Why can't we just close stdout for a process?

I was trying out redirection commands. The following works:

ls -a 0>&-
ls -a 2>&-

which means close stdin and stderr for the process ls -a. But why does closing stdout fail? I am getting

aniket@aniket-Compaq-610:~/Downloads$ ls -a 1>&-
ls: write error: Bad file descriptor

I know it does not make sense to close stdout here but I am wondering why it is not allowed?


Obviously closing stdout does not fail, on the contrary, it succeeds because writing on it fails, as can be seen from the error message. Edit: to clarify my answer, what happens is that you first tell the shell to close the file descriptor, then the ls program tries to write to it. This is where the error message comes from.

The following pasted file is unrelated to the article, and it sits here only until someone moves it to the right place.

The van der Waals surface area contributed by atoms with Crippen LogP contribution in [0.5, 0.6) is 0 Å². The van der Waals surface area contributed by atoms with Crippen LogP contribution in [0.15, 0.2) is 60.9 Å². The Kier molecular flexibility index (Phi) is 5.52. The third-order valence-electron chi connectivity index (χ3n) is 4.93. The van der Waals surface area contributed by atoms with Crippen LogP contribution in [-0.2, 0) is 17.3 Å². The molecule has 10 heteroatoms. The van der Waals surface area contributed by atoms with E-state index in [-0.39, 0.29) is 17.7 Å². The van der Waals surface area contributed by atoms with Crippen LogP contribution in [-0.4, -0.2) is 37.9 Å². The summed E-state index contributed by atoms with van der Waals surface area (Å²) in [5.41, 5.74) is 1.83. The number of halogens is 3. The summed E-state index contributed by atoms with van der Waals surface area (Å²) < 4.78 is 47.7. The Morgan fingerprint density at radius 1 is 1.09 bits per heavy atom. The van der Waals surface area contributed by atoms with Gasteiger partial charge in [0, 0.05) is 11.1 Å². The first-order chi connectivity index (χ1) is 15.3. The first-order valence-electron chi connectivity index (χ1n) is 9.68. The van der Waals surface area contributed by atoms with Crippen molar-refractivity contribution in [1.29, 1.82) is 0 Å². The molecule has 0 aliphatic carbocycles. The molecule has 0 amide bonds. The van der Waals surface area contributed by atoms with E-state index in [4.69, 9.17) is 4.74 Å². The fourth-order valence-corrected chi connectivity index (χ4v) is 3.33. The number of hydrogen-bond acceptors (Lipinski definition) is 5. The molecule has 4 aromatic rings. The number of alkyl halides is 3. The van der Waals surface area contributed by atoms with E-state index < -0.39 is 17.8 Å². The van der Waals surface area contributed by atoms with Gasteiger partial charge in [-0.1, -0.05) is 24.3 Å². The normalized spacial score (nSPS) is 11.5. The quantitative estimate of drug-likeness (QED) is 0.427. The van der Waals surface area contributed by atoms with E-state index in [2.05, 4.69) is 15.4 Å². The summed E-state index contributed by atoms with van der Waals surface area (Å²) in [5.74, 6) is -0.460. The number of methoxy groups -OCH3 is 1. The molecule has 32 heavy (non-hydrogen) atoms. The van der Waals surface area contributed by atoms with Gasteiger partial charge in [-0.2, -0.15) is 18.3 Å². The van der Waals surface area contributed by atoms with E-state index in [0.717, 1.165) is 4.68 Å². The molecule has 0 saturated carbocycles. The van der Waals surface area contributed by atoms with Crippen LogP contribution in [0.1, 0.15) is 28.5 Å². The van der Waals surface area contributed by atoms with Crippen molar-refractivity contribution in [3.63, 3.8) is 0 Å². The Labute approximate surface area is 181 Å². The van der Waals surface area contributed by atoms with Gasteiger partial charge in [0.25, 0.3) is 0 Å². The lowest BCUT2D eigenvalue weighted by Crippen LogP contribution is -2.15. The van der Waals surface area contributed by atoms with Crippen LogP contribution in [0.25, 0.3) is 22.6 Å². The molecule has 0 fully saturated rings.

• That makes sense. I did not look at it that way. Thanks! Oct 15 '16 at 19:05
  • 1
    As a general rule, this is why the file-descriptor closing, although in some ways neater than redirection to /dev/null, can often be a problem, especially for programs that expect to be able to write output. Some programs just don't read/write on specific file descriptors, but more careful programs will report reading/writing errors on stderr, like any other error, and will exit with an error status accordingly, even if otherwise successful.
    – mtraceur
    Oct 16 '16 at 10:25

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